November 15, 2013
By Kentucky Equine Research Staff

A study of the causes of lameness in horses has been carried out by researchers from the School of Veterinary Medicine and Science at The University of Nottingham in England. Somewhat surprisingly, the most common cause of lameness was not arthritis, muscle strain, or tendinitis. Among the 294 horses examined in the 13-month study, cellulitis, a bacterial infection of the connective tissues of the skin, caused lameness more often than any other factor.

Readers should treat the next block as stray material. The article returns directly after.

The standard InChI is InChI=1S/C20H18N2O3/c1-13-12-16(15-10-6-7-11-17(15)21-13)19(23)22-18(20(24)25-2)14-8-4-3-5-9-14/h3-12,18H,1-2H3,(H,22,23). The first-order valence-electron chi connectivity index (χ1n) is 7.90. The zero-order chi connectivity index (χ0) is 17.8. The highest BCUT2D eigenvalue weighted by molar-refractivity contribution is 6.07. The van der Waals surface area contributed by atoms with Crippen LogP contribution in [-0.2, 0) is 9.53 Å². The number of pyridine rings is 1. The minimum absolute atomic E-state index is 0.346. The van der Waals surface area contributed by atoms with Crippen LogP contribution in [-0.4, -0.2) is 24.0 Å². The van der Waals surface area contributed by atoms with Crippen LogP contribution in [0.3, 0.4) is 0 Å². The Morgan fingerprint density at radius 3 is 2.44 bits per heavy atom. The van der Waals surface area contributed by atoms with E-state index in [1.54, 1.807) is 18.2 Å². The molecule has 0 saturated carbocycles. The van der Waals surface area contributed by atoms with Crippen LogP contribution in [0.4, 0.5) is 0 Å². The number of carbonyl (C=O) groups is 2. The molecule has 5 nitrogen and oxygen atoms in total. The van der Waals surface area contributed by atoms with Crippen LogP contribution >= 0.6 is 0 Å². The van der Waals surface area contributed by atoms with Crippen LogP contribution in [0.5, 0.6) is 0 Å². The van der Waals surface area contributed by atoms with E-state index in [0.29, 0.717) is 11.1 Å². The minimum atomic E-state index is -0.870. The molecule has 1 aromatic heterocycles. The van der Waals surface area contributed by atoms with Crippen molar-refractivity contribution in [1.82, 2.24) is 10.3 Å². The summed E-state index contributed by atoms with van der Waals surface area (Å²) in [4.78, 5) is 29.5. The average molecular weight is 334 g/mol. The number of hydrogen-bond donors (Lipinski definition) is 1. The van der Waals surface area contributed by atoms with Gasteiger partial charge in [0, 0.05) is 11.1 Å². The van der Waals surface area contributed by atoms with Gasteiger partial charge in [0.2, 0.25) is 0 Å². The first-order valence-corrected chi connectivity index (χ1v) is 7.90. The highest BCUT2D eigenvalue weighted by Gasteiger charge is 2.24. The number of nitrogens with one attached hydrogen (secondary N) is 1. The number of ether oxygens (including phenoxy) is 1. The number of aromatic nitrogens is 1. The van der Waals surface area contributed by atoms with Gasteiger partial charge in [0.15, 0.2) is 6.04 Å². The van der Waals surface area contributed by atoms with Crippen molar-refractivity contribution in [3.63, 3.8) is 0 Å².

The horses were all mounts from the Household Cavalry Mounted Regiment, a London-based division of the British Army. Their purpose is to carry out ceremonial duties on state and royal occasions such as coronations, weddings, and birthday celebrations for members of the royal family. The research team chose to use these horses because it was felt their level of work was more similar to that of the average pleasure horse than to racehorses or other performance equines.

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